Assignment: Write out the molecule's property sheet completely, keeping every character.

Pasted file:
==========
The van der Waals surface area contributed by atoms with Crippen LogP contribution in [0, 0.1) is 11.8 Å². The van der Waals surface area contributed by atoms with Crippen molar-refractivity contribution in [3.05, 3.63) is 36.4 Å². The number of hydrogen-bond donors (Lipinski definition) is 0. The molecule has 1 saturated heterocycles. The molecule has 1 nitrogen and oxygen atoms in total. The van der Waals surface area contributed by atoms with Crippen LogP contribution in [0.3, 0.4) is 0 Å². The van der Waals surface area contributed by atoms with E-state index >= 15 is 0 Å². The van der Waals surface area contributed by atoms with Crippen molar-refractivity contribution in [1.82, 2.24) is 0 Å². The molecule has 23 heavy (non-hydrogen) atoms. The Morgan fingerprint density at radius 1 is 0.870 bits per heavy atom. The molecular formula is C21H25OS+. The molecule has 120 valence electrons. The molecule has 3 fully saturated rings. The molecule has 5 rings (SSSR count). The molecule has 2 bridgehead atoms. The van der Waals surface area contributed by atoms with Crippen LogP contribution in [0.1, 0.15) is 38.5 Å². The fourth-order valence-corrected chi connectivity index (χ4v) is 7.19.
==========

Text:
The van der Waals surface area contributed by atoms with Crippen LogP contribution in [0, 0.1) is 11.8 Å². The van der Waals surface area contributed by atoms with Crippen molar-refractivity contribution in [3.05, 3.63) is 36.4 Å². The number of hydrogen-bond donors (Lipinski definition) is 0. The molecule has 1 saturated heterocycles. The molecule has 1 nitrogen and oxygen atoms in total. The van der Waals surface area contributed by atoms with Crippen LogP contribution in [0.3, 0.4) is 0 Å². The van der Waals surface area contributed by atoms with E-state index >= 15 is 0 Å². The van der Waals surface area contributed by atoms with Crippen molar-refractivity contribution in [1.82, 2.24) is 0 Å². The molecule has 23 heavy (non-hydrogen) atoms. The Morgan fingerprint density at radius 1 is 0.870 bits per heavy atom. The molecular formula is C21H25OS+. The molecule has 120 valence electrons. The molecule has 3 fully saturated rings. The molecule has 5 rings (SSSR count). The molecule has 2 bridgehead atoms. The van der Waals surface area contributed by atoms with Crippen LogP contribution in [0.1, 0.15) is 38.5 Å². The fourth-order valence-corrected chi connectivity index (χ4v) is 7.19.